"I have a grandma in California," Jarvin announces to a couple of his buddies.
"You do not," retorts one of the boys. "Your two grandmas live here."
"I do, too! My Grandma Co lives in Los Angeles, and she's coming to see us. You can meet her then."
Jarvin's friends would not, in fact, convince him that he didn't have a grandmother in California. Who's to say which point of view is correct? Jarvin's California grandmother doesn't have the same lineage, in fact, isn't even of the same race or color, and isn't married to anyone in his family. Yet he and his nine siblings and cousins have always known her as their grandmother. They've spent Thanksgiving and Christmas together. They seek her guidance from time to time and always know she loves them.
What makes up a typical family? Many have studied and even hotly debated that question for many years in my state. I come from a fairly typical blended family, which, to some, is not a typical family at all. I claim a father, sister, stepbrother, half-brother, husband, and three stepchildren, not to mention three stepgrandchildren.
On top of that, I have Jarvin's entire family that has embraced me as one of theirs for over 30 years. And numerous young French women call me their American mother, having spent summers with us when they were teenagers.
Since early childhood, I've asked questions about family. What is it? Why is this person family despite the fact that we have no relationship, and why is that person not family even though we see one another frequently? My parents could never answer those questions.
Christ Jesus asked a similar question when he was told that his mother and brother were outside waiting to speak to him. He asked who his mother and brothers were. Then he extended his hand toward his disciples and declared: "Behold my mother and my brethren! For whosoever shall do the will of my Father which is in heaven, the same is my brother, and sister, and mother" (Matt. 12:49, 50).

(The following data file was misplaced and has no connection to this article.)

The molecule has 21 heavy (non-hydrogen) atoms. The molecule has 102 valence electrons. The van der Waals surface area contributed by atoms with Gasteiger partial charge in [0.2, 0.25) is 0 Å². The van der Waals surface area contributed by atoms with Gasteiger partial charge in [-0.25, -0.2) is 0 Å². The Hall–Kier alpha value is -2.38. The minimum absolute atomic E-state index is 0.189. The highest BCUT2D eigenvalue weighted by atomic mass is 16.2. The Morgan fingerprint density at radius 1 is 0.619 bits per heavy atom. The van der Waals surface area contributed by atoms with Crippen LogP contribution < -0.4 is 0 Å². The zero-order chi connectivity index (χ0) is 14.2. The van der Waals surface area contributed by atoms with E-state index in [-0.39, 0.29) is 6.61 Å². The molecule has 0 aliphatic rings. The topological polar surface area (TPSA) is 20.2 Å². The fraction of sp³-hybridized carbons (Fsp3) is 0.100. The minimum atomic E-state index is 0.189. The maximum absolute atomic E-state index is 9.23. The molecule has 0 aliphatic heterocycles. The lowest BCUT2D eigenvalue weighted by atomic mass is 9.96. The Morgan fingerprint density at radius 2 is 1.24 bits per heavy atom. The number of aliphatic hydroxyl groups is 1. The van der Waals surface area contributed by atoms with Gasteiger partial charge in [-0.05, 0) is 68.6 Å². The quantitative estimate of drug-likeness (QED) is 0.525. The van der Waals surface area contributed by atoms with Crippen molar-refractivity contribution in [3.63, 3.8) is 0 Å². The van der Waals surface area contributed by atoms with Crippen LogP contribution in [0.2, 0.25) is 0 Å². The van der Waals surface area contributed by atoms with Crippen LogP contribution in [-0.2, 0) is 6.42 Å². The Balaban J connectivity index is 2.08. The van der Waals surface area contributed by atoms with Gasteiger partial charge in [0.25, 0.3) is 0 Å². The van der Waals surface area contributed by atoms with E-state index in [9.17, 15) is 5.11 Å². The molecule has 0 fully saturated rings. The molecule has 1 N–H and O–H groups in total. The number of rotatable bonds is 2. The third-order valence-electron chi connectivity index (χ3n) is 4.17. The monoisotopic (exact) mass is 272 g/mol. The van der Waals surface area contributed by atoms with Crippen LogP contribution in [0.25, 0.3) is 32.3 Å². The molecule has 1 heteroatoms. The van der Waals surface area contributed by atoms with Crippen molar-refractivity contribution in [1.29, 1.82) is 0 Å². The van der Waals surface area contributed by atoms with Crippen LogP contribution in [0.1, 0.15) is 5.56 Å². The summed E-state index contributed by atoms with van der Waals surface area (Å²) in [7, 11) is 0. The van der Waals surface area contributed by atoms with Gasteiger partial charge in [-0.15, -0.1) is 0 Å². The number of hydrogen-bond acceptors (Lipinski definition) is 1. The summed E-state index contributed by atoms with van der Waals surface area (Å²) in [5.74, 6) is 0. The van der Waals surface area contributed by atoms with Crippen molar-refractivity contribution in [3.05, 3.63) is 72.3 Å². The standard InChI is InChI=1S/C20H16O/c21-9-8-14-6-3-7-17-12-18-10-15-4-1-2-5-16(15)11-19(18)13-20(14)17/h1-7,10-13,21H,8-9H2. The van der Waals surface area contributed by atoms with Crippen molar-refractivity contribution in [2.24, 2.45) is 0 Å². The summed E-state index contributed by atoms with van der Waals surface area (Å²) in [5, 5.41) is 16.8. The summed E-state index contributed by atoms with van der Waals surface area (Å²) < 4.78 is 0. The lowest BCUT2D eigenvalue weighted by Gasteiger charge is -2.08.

I'm always struck by the fact that he didn't limit family to flesh and blood, but included those with kindred spirits, who valued the same things and sought similar goals. So do I. Viewing family in this way didn't mean that Jesus stopped loving and caring for his flesh-and-blood family. Even while on the cross, he told John to take care of his mother.
A perception of family as kindred spirits doesn't limit one's experience to individuals with a similar socio- economic-ethnic profile, but broadens it. It lifts one's perspective to see family as not strictly material, but for the unity that exists among all life. A thread of shared qualities of thought and living unites us all. In fact, opening the door wide to the acceptance of family beyond bloodlines invites in many exciting and touching opportunities.
Mary Baker Eddy, a real pioneer thinker along these lines, opens thought to the possibility of family with no boundaries. Because of the conventions during the Victorian era, she struggled to find her sense of family. After Mrs. Eddy's husband died, her son was taken from her because family members believed she was too sickly to take care of him.
For many years, she supposed he was dead, and they were finally reunited when he was in his 30s. She never stopped loving her son and did what she could for him and his family, but she also expanded her own sense of family to include not only her students and followers but critics as well.
From the depths of her need to understand true family in its infinitely varied and wonderful expression, she wrote, "With one Father, even God, the whole family of man would be brethren; and with one Mind and that God, or good, the brotherhood of man would consist of Love and Truth, and have unity of Principle and spiritual power which constitute divine Science" ("Science and Health with Key to the Scriptures," pages 469-470).
Throughout the world, many solitary individuals yearn for a sense of family and belonging. As we elevate our thinking to include everyone in the family of man, each one can feel at home because we're all among kin.